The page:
Hennepin County budget approvals increase from 2012
Board majority says the changes are reasonable
BY KATY ZILLMER
For the first time in two years, the Hennepin County Board of Commissioners approved a budget with property tax and expenditure increases.
But Hennepin County’s Director of the Office of Budget and Finance David Lawless stressed that the increases are modest, even when combining the general operating budget with that of the Regional Rail Authority and Housing and Redevelopment Authority.
The board approved the operating budget 6-1. Seventh District Commissioner Jeff Johnson cast the dissenting vote. He voted the same on the rail authority and housing and redevelopment budgets.
“If you look back at the history of the county, our agenda generally includes wanting more and needed more in property tax,” Johnson said during the Dec. 11 county board meeting.
“The last two years, we have not had a property tax increase and in fact there has been a small cut,” Johnson said. “This year we are making up for that.”
The 2013 county budget is $1.78 billion, which is a 2.85 percent increase from 2012. The property tax levy increased .93 percent.
The rail authority budget is $26.6 million and the property tax levy is $21 million, $3 million more than 2012. Those funds are to improve rail transportation and mobility and reduce traffic congestion, according to a Hennepin County news release.
The smallest of the budgets, for the Housing and Redevelopment Authority, is $14.7 million. It has a property tax levy of $6.4 million, which is $820,000 more than 2012, according to the release.
Lawless said that the three increases combined still only yield a 1.5 percent property tax increase.
Two years ago, Lawless said, the board voted to reduce the property tax levy by more than $6 million and last year it was about $1 million. “This year it is going up by $6.2 million … still less than 1 percent,” he said.
Expenses that impact the property tax levy include spending for the sheriff’s office, community corrections and the county attorney, Lawless said.
The general county budget increase includes $12 million more for the Metropolitan Health Plan, which provides health care for public programs, Medicaid and state programs. “That is attributed to assumptions we have on growth and enrollment,” Lawless said.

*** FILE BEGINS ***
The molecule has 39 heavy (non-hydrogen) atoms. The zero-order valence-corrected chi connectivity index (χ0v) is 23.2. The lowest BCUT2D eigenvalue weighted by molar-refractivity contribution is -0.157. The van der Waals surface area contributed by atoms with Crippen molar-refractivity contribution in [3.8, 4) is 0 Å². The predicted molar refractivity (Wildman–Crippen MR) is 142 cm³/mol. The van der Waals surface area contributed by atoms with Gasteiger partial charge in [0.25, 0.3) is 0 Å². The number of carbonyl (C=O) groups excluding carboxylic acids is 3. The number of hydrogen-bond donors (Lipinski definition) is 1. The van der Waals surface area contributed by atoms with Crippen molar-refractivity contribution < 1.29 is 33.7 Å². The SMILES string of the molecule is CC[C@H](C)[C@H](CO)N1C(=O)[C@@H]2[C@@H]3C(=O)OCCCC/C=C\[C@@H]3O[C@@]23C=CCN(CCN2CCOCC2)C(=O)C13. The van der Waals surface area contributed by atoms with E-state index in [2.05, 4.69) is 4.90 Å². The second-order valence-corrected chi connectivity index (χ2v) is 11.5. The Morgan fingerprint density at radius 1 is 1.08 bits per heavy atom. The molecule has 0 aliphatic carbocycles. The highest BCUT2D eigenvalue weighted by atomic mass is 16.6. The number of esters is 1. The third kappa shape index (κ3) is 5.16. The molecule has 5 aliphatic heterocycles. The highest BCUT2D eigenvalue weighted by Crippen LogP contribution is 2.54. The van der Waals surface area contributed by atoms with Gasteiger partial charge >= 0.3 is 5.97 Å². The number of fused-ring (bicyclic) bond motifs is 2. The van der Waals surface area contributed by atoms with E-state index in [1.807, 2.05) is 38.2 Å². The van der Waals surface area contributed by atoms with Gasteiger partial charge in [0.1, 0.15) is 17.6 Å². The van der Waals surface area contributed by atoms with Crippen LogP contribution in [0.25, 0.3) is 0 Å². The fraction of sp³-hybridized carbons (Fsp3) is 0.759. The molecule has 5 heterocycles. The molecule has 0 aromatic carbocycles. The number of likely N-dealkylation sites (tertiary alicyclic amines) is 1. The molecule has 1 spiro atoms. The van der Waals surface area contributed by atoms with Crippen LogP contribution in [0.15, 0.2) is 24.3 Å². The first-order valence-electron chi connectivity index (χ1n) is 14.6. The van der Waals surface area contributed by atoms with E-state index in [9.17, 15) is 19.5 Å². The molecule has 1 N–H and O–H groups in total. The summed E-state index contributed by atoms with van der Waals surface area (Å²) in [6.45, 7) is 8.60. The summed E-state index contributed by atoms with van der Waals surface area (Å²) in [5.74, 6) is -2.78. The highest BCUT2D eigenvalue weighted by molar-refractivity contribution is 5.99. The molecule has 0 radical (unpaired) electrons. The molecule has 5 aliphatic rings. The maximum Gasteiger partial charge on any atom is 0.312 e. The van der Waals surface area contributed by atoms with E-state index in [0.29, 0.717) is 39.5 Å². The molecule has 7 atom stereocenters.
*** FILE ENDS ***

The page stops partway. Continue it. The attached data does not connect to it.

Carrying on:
Additionally, the county’s debt service payments are increasing by about $26 million and the cost for uncompensated health care is $4 million, he said.
There is a decrease in the Capital Improvements Budget of about $4 million.
The Capital Improvements Budget is $180 million.
Other funds are:
• General government, $329 million
• Health, $347 million
• Libraries, $70 million
• Human Services, $447 million
• Public Safety, $257 million
• Public Works, $122 million
The majority of the board said Dec. 11 that they felt the budget is reasonable.
“I think this is a responsible budget for us moving forward into 2013,” said Third District Commissioner Gail Dorfman. “I am concerned about the human services budget,” she said. “I am glad we’re seeing a little increase in that area.”
The human services budget supports low-income people including seniors, children and adults at risk of abuse and veterans.
One uncertainty in the overall county budget is funding from the federal and state level.
State funding is approximately 10 percent of the county budget, and federal funding is approximately 9 percent.
“We went through eight years where the governor and the legislature were shifting financial responsibilities onto us to balance the state budget,” said Fourth District Commissioner Peter McLaughlin.
He said he expects financial uncertainties to continue in 2013.
“I think this is a very reasonable response to the conditions we’re going to have in 2013,” McLaughlin said.